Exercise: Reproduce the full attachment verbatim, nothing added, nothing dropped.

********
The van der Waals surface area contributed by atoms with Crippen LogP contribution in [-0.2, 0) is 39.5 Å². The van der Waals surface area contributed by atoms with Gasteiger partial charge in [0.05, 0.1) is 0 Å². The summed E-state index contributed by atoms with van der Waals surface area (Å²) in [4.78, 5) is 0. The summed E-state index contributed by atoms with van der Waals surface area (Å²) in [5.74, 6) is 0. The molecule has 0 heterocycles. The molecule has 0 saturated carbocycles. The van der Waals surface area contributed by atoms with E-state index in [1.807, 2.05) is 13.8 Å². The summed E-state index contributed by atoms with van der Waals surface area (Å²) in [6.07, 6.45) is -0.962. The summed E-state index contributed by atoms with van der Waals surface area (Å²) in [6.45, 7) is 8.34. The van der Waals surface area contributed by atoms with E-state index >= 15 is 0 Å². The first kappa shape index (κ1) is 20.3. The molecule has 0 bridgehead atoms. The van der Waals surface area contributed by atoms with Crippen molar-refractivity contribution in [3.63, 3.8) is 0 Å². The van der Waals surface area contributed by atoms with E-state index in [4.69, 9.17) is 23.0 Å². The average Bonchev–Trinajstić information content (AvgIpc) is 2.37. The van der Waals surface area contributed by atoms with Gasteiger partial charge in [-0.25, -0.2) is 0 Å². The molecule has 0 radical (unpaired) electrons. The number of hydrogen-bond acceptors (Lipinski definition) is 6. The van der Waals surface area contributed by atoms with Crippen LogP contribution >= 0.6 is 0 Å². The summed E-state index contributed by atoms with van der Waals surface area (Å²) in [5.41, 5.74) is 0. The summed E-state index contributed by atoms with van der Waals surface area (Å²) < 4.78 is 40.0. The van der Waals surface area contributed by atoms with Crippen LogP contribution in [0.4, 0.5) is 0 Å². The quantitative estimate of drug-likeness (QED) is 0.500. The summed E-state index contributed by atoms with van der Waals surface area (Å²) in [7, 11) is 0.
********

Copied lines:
The van der Waals surface area contributed by atoms with Crippen LogP contribution in [-0.2, 0) is 39.5 Å². The van der Waals surface area contributed by atoms with Gasteiger partial charge in [0.05, 0.1) is 0 Å². The summed E-state index contributed by atoms with van der Waals surface area (Å²) in [4.78, 5) is 0. The summed E-state index contributed by atoms with van der Waals surface area (Å²) in [5.74, 6) is 0. The molecule has 0 heterocycles. The molecule has 0 saturated carbocycles. The van der Waals surface area contributed by atoms with E-state index in [1.807, 2.05) is 13.8 Å². The summed E-state index contributed by atoms with van der Waals surface area (Å²) in [6.07, 6.45) is -0.962. The summed E-state index contributed by atoms with van der Waals surface area (Å²) in [6.45, 7) is 8.34. The van der Waals surface area contributed by atoms with E-state index >= 15 is 0 Å². The first kappa shape index (κ1) is 20.3. The molecule has 0 bridgehead atoms. The van der Waals surface area contributed by atoms with Crippen molar-refractivity contribution in [3.63, 3.8) is 0 Å². The van der Waals surface area contributed by atoms with E-state index in [4.69, 9.17) is 23.0 Å². The average Bonchev–Trinajstić information content (AvgIpc) is 2.37. The van der Waals surface area contributed by atoms with Gasteiger partial charge in [-0.25, -0.2) is 0 Å². The molecule has 0 radical (unpaired) electrons. The number of hydrogen-bond acceptors (Lipinski definition) is 6. The van der Waals surface area contributed by atoms with Crippen LogP contribution >= 0.6 is 0 Å². The summed E-state index contributed by atoms with van der Waals surface area (Å²) in [5.41, 5.74) is 0. The summed E-state index contributed by atoms with van der Waals surface area (Å²) < 4.78 is 40.0. The van der Waals surface area contributed by atoms with Crippen LogP contribution in [0.4, 0.5) is 0 Å². The quantitative estimate of drug-likeness (QED) is 0.500. The summed E-state index contributed by atoms with van der Waals surface area (Å²) in [7, 11) is 0.